Two days have passed since seven NFL head coaches lost their jobs, and Dallas Cowboys owner Jerry Jones could have made it eight.

The Cowboys missed the playoffs for the third straight season after their Sunday night loss to the Washington Redskins, and many thought head coach Jason Garrett’s job was in jeopardy, as well.

But Garrett has survived Jones's swinging axe, but was it the right decision? If history tells us anything, it's that Garrett enters next season on the hot seat.

In two-plus seasons with Dallas, Garrett has a record of 21-19, including three consecutive third place finishes in the NFC East. According to critics of Garrett, his tenure in Dallas has included several embarrassing losses, poor clock management, and an inability to create any sort of running game.

Hailed as an offensive genius before he was named to the top spot, Garrett and the Cowboys were averaging 18.75 points per game through the first nine weeks of the season with a 3-5 record.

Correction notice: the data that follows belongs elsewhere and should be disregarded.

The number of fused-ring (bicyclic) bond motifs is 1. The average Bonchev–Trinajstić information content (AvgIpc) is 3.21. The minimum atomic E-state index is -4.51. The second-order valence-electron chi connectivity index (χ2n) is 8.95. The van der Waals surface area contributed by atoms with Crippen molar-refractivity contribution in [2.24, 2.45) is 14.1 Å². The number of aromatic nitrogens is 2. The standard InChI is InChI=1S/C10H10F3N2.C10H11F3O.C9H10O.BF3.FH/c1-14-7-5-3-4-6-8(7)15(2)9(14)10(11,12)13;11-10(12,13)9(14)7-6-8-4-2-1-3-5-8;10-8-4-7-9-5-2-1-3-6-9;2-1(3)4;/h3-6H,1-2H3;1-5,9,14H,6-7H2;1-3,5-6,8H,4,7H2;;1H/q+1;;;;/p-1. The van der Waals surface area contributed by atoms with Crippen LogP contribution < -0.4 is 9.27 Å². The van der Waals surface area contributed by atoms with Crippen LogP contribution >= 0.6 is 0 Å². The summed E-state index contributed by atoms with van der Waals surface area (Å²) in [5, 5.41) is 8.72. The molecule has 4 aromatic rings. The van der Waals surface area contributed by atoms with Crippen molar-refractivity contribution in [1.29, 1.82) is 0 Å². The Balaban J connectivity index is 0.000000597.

During that same stretch, Garrett was panned for his clock management in the Cowboys 31-29 loss to the Baltimore Ravens. Dallas played with no sense of urgency and at times looked confused running their two-minute drill with the clock winding down.

Another struggle for the Cowboys was their running game, which finished second to last. Dallas put up just 79.1 rushing yards per contest, with running back DeMarco Murray needing just 10 games to lead the squad with 663 yards.

Murray’s sprained foot and six game stint on the sidelines, along with injuries to the offensive line, were huge factors in the Cowboys poor running game. But rather than try new ways to run the ball, Garrett and his staff put more pressure on quarterback Tony Romo.

Romo threw a career high 648 times, 98 more attempts than his previous mark of 550 in 2009, including two games of 62 drop backs, and six games with at least 40. Discounting games where Dallas was behind, Romo essentially carried the Cowboys offense the entire season.

Through all those miscues, Jones is apparently showing more patience these days, but that likely won’t last for long. Since he bought the team in 1989, no coach has lasted longer than four seasons, and two of them won Super Bowls.

Next season almost certainly will decide whether Garrett breaks that trend.